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Visitor Fees in the National Park System: A Look Back by Barry Mackintosh
The national parklands are not free. They represent major financial investments by the federal government. The older parks were established on the public domain or donated lands, but they still needed and continue to need expensive development, staffing and maintenance. Many later additions to the National Park System have also required large public expenditures for land acquisition.
Throughout the history of the System there have been differences of opinion-often sharp-as to how these expenses should be borne. One side has held that admission to the parks and the use of most park facilities and services should be without specific charge to the visiting public, which is to say that the full cost of the parks should be paid by the general taxpayer. The other side has held that people actually using the parks should pay, through entrance and user fees, * a proportionately greater share than the public at large.
In recent times few have contended either that the parks should be entirely supported by their users or that all facilities, such as developed campsites, should be "free"; the issue has narrowed for the most part to whether and where entrance fees should be levied and how much should be charged for park entry and use of developed facilities. *In this paper, as in current official parlance, "user fees" are charges for specific facilities within parks and exclude entrance fees, even though the latter are charges for the use of parks as a whole.
William S. Keller, NPS
In 1908, Mount Rainier National Park became the first park at which the government levied visitor fees.
In these high-deficit times, there is more pressure than ever to cut federal expenditures and increase revenues. National parks represent “nonessential" spending (as much as we hate to admit it), and most of their visitors are relatively prosperous folk who have the money and leisure to travel, who willingly pay the higher charges levied at commercial attractions, and who would be unlikely to forego the parks if fees there were raised to levels commensurate with their values. These considerations have inspired proposals under both the last Democratic and current Republican administrations to in
crease entrance and user fees, in ef. fect reducing the extent to which the general taxpayer subsidizes the park goer. Such proposals have en. couraged strong opposition in Congress, where key members have led the fight to freeze or hold down direct charges to the visiting public.
In common with other
government innovations before and since, the first national park was promoted to Congress as requiring no appropriated funds. Yellowstone's backers contended that concessioner rents would provide all the income needed for its administra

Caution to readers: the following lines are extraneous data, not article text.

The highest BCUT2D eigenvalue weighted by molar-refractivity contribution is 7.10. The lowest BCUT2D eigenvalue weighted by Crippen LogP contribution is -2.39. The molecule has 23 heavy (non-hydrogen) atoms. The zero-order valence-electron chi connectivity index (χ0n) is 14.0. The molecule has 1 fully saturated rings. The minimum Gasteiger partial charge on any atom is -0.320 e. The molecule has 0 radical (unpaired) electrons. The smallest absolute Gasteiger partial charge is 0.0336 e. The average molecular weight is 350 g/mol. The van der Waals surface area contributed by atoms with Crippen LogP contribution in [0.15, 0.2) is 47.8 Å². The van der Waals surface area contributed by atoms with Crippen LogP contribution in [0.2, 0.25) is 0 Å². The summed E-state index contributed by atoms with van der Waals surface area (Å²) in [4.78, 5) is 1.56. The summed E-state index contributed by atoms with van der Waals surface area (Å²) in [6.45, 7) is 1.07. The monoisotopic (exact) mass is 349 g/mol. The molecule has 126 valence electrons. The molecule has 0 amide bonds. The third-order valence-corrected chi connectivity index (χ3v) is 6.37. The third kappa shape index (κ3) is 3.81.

tion. Six years after its establishment in 1872, the park did start receiving appropriations for boundary marking and protection, but the need was billed as temporary.
Auto Permit Fees
In 1908, Mount Rainier National Park became the first park at which the government (as opposed to concessioners) levied visitor fees. The charges were for auto permits (Mount Rainier also being the first to admit automobiles). Cars and fees for their entry followed at General Grant (Kings Canyon's forerunner) in 1910, Crater Lake in 1911, Glacier in 1912, Yosemite and Sequoia in 1913, Mesa Verde in 1914, and Yellowstone in 1915. In 1916 seasonal auto permits ranged from $2 at Glacier and Mesa Verde to $10 at Yellowstone, with lower rates for single trips.
A year later single-trip permits were abolished and the season trip rate was reduced in most cases to the former single-trip rate, from $7.50 at Yellowstone down to 50 cents at General Grant.
The ideal of self-supporting parks still received rhetorical homage and was actually achieved on occasion. Yosemite turned a profit, primarily from concessions, in 1907; and Yellowstone's receipts exceeded expenditures in 1915 and 1916, when automobiles were first admitted there. During the 1914 season, 1,594 auto permits were issued at Mount Rainier, and its superintendent "confidently predicted that park revenues will be sufficient to meet the expenses
of an economical administration of park affairs as soon as the present road is permanently improved and safety and comfort assured to automobile users."
In the 1917 annual report of the National Park Service, Acting Director Horace M. Albright was equally optimistic, foreseeing that "the time will soon come when Yellowstone, Yosemite, Mount Rainier, Sequoia, and General Grant National Parks and probably one or two more members of the system will yield sufficient revenue to cover costs of administration and maintenance of improvements."
Far more than would later be the case the National Park Service was then highly motivated to levy and collect auto fees, which were justified as offsetting the cost of park road construction. The receipts were held in a special account and could be spent for park purposes without Congressional appropriation. Congress viewed this arrangement as circumventing its prerogatives, however, and beginning in 1918 required fee receipts to go to the general Treasury. Inevitably, this reduced the Service's incentive for fee collection.
A key policy letter the Service prepared for Secretary of the Interior Franklin K. Lane's signature in 1918 directed that "automobile fees in the parks should be reduced as the volume of motor travel increases." The volume increased rapidly, and the fees-high by current standards after the 1917 reduction-were cut again in 1926. Rep. Louis C. Cramton, chairman of the House Interior appropriations subcommittee, wanted still
lower charges. In his view, auto permits should serve only a regulatory function, not be expected to produce revenue. He suggested a seasonal pass that would admit a car to all national parks "for one or two dollars."